Forefront: By TSMP takes a look at the mega-leak of the Panama Papers which has caused more than one bigwig to wet his pants.
WHO? WHAT? WHERE?
Two Sundays ago, the Washington, DC-based International Consortium of Investigative Journalists (the “ICIJ”) released the Kraken – 2.6 terabytes of data revealing an intricate web of asset holdings and possible links to cross-border corruption and crime. Dubbed the “Panama Papers”, the cache of 11.5 million documents dating back to 1977 comprise shareholder registers, bank statements, emails, contracts and passport scans, and involves more than 214,000 offshore entities.
An anonymous whistleblower had passed documents stolen from Mossack Fonseca, a Panamanian law firm, to a German newspaper, Süddeutsche Zeitung, which then shared them with the ICIJ, whose track record includes the recent Luxembourg and Swiss Leaks.
The tentacles of the Panama Papers reportedly extend to 12 current and former world leaders and 128 more politicians and public officials around the world. Russian President Vladimir Putin (through his close associates) reportedly lies at the heart of a network of secret offshore deals and loans worth US$2 billion. Iceland’s Prime Minister, Sigmundur Gunnlaugsson, accused of concealing millions of dollars in inherited money in an offshore company, has stepped down. Calls for the resignation of British Prime Minister, David Cameron, have started trending on social media (#resigncameron), as accusations of hypocrisy over his earlier campaigns for financial transparency have forced him to publicly disclose his tax returns. The Panama Papers showed that Ian Cameron, the PM’s late father, may have dodged taxes for 30 years through a Bahamas-based investment fund. A-listers in Hollywood and Bollywood have also been targeted, with Jackie Chan and Amitabh Bachchan among those named.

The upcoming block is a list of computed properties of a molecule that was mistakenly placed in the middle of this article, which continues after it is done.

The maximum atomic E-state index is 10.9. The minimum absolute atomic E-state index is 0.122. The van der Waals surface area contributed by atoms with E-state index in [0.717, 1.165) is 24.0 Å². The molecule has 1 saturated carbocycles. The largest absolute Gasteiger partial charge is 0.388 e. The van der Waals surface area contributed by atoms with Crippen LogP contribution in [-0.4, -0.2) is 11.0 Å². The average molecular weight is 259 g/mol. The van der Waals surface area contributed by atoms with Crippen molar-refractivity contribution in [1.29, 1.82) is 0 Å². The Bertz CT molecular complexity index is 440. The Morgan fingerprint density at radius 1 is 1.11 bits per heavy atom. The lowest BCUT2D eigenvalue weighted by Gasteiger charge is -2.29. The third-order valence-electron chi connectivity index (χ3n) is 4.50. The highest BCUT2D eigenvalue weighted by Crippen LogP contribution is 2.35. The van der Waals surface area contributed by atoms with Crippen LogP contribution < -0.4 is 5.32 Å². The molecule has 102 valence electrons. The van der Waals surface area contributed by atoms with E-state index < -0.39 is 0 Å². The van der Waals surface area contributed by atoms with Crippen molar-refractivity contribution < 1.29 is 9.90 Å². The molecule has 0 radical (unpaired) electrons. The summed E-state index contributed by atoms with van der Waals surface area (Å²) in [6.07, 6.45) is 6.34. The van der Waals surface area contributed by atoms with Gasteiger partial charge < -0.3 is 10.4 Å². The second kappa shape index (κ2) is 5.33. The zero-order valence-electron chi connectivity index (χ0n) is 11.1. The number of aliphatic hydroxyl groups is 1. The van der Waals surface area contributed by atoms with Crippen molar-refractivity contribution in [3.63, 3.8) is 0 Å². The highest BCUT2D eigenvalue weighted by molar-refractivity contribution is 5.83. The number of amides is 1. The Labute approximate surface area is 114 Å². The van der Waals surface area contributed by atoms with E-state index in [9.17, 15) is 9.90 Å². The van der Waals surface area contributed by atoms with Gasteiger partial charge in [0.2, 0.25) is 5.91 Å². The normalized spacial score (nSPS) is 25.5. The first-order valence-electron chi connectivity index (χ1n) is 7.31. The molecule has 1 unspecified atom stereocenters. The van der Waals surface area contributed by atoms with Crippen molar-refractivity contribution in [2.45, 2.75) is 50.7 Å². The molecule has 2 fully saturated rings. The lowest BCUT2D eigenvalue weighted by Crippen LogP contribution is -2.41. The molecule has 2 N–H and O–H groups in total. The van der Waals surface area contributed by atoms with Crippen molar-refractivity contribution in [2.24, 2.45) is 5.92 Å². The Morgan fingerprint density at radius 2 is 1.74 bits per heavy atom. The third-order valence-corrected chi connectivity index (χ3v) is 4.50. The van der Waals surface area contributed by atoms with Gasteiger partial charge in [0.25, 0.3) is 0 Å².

(The ICIJ website lists some “Power Players” that include China, Cambodia, India and, closer to home, Malaysia (https://panamapapers.icij.org/the_power_players/). Singapore is not listed.)
You would think, from the huge media and public outcry, that the ICIJ report had exposed a worldwide conspiracy to re-establish the Nazi party, and the funds held in offshore Panamanian entities are intended to arm its disciples with nuclear weapons.